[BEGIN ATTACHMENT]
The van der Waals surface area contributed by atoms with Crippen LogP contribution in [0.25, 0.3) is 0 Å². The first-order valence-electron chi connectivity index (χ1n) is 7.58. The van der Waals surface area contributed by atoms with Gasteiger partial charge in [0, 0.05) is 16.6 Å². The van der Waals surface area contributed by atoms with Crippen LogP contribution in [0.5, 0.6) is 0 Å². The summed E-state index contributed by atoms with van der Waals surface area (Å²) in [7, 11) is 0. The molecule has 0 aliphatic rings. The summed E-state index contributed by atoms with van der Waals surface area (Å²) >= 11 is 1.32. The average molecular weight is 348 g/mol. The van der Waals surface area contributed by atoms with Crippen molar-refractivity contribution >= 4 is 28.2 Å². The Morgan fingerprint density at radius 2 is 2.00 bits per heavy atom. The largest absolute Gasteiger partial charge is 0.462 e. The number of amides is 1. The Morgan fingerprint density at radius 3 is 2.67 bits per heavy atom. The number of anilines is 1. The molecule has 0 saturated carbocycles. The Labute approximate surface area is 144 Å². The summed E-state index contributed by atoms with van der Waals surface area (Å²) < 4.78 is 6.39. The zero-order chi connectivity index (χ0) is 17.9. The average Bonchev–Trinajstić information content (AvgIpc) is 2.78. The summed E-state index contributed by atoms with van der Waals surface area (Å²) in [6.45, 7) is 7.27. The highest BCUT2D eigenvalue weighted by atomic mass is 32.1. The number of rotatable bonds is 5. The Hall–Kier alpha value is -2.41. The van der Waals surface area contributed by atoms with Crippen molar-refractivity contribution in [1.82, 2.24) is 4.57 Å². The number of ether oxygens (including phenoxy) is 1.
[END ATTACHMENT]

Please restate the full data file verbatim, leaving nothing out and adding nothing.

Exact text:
The van der Waals surface area contributed by atoms with Crippen LogP contribution in [0.25, 0.3) is 0 Å². The first-order valence-electron chi connectivity index (χ1n) is 7.58. The van der Waals surface area contributed by atoms with Gasteiger partial charge in [0, 0.05) is 16.6 Å². The van der Waals surface area contributed by atoms with Crippen LogP contribution in [0.5, 0.6) is 0 Å². The summed E-state index contributed by atoms with van der Waals surface area (Å²) in [7, 11) is 0. The molecule has 0 aliphatic rings. The summed E-state index contributed by atoms with van der Waals surface area (Å²) >= 11 is 1.32. The average molecular weight is 348 g/mol. The van der Waals surface area contributed by atoms with Crippen molar-refractivity contribution >= 4 is 28.2 Å². The Morgan fingerprint density at radius 2 is 2.00 bits per heavy atom. The largest absolute Gasteiger partial charge is 0.462 e. The number of amides is 1. The Morgan fingerprint density at radius 3 is 2.67 bits per heavy atom. The number of anilines is 1. The molecule has 0 saturated carbocycles. The Labute approximate surface area is 144 Å². The summed E-state index contributed by atoms with van der Waals surface area (Å²) < 4.78 is 6.39. The zero-order chi connectivity index (χ0) is 17.9. The average Bonchev–Trinajstić information content (AvgIpc) is 2.78. The summed E-state index contributed by atoms with van der Waals surface area (Å²) in [6.45, 7) is 7.27. The highest BCUT2D eigenvalue weighted by atomic mass is 32.1. The number of rotatable bonds is 5. The Hall–Kier alpha value is -2.41. The van der Waals surface area contributed by atoms with Crippen molar-refractivity contribution in [1.82, 2.24) is 4.57 Å². The number of ether oxygens (including phenoxy) is 1.